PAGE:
UPDATE: 05/21/2011, 10:24am

As of yet the end of the world has not manifested itself. We are, however, still vigilant in our coverage. We have several bit of new information:

a) The end will occur at 6pm (1800 military time). We are, as of now, unsure whether this is GMT, EST, CST, PST or Arizona time. We will have more information as if becomes available.

b) Giant Foods (no, not a sponsor) is producing or selling extra large marshmallows, ideal for roasting over Fire and Brimstone. Hopefully we will have recipes soon.

c) Check back with Channel 37 for the latest End of the World coverage!

UPDATE: 05/21/2011, 1:04pm

This is Paul reporting in from Annapolis. Just came back from a foray to the local coffee shop, where everyone appeared to be calm over what could be their final meals. Their courage and calm demeanor in the face of impending doom was a marvel for this correspondent to behold.

We will continue our coverage throughout this unfolding story. In the meantime, keep courage.

UPDATE: 05/21/2011, 1:37pm

The weather is great, the sky is calm. Is this the calm before the storm? The Northern Baltimore branch of Channel 37 will be offline for the next several hours.

Don’t Panic. Will be back later. Meanwhile Paul will keep the world informed as needed. Will tweet if something happens in the meantime!

UPDATE: 05/21/2011, 5:18pm

After enjoying the bittersweet pleasure of what could be my last beer after putting an initial coat of paint on the wall in the back yard (we want it to look good for these final hours), I am preparing to sally forth to put on the final coat before the appointed time of the rapture. Ah, the poignancy of that phrase; a “final coat” indeed.

While I was painting, I heard many sounds that seemed at first to be omens: the distant roar of the thundering hooves of the apocalyptic horsemen, which turned out to be a helicopter; a wailing trumpet of doom that turned out to be a neighbor’s vacuum. Nevertheless, I remain vigilantly on duty and will report again — one way or another!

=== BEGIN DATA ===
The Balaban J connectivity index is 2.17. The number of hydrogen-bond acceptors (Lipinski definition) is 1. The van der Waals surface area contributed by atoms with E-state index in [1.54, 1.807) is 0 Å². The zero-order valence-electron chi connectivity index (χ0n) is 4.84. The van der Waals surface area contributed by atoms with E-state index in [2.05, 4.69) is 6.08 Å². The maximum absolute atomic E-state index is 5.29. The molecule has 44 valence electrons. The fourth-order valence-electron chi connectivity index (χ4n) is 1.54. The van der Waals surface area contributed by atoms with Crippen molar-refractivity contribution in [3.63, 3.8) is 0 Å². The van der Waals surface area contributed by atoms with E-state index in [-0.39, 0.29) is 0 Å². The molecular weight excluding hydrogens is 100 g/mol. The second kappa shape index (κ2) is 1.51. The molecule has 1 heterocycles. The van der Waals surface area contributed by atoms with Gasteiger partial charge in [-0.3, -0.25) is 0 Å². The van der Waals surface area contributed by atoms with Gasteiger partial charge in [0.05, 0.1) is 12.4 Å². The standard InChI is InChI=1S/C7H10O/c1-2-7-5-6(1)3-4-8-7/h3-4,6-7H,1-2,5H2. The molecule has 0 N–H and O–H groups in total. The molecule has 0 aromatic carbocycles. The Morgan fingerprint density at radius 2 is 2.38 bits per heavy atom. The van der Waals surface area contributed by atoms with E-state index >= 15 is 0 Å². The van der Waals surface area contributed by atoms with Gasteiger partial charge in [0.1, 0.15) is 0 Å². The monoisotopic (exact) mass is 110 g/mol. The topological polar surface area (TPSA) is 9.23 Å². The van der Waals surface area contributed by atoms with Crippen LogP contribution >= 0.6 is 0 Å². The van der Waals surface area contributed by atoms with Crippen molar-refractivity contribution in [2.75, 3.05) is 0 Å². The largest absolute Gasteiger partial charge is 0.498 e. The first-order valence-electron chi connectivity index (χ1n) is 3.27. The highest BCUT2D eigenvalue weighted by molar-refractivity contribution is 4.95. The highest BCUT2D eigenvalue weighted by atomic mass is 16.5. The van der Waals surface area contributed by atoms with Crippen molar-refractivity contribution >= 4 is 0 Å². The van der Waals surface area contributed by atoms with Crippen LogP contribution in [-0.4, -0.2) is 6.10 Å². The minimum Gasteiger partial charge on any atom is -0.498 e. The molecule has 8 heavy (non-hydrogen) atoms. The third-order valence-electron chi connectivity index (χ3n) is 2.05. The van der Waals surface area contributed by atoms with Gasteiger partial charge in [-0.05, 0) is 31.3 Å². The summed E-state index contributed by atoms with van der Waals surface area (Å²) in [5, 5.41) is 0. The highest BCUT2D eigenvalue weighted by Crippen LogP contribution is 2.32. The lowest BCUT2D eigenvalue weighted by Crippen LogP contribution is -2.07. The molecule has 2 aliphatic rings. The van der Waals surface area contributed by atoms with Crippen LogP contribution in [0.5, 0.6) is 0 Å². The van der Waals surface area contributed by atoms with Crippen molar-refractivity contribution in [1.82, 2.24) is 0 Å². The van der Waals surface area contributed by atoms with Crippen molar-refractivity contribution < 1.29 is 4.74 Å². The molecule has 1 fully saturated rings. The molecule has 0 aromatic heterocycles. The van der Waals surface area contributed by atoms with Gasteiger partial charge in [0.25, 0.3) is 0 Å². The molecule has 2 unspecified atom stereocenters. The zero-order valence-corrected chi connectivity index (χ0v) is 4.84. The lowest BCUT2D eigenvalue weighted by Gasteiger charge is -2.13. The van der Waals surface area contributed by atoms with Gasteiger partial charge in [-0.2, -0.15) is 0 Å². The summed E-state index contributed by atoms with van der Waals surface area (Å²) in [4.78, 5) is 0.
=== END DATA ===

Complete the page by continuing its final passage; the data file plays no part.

UPDATE: 05/21/2011, 11:36pm

The northern branch of Channel 37 is back online! We just learned of a volcanic eruption in Iceland. Is this the end? Could it be the harbinger of doom? Or is it just blowing hot air like the rest of this wild rumor?

Let us know what you think! Come see us at Balticon next weekend and give us your opinion!

UPDATE: 05/22/11, 9:45am

Hey, did you hear that the Mayan calendar ends on December 21, 2012? Be sure to follow our coverage of this latest breaking apocalypse here on Channel 37, your home for serial science fiction from the distant reaches of UHF!

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Secret Writings in Ancient Pyramid

37 MinutesIt was recently announced that ancient “secret” writings were discovered in the great Pyramid at Giza. Sounds like the beginning of a great Action/Adventure/Science Fiction/Fantasy novel. Is this something that Paul and I could have written? You Betcha!

But it’s real!

Could these writings tell us the meaning of life? The secret of the stars? The recipe for Spam?

Time will only tell.

Meanwhile check out the article on the CNN website.

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“I Don’t Expect to Die on This Planet”

37 MinutesBalticon 45 was a terrific four-day family reunion for readers and writers of science fiction in all its forms. For Channel 37, not only was it our official debut, it was also a chance for us to make many new friends and meet people with whom we had corresponded via Twitter, Facebook, and e-mail.

Balticon is also a remarkably fuel-efficient serendipity engine. You never know who you’re going to meet, or where a chance conversation is going to steer your imagination or your inspiration. I had several such chats over four days, but throughout the whole event I kept up a running conversation with “Scratch” Bacharach, who describes himself as a lifelong fan and who has attended every Balticon since the early 1970s.

Now, Scratch has a lot to recommend him. First of all, he has great taste in hats, judging from the selection I saw. But he also has been around fandom for about as long as I have been alive, and he has seen a lot of changes — some of which he likes, and some of which he doesn’t. Scratch is one of those people who has his strong opinions about things, but unlike many of us his opinions are based on a lot of experience and observation. So that makes him worth listening to, even if you might disagree with some of his conclusions. But the other thing that’s cool about Scratch is that he’s open to a good discussion and willing to listen to different opinions, just like a true fan should.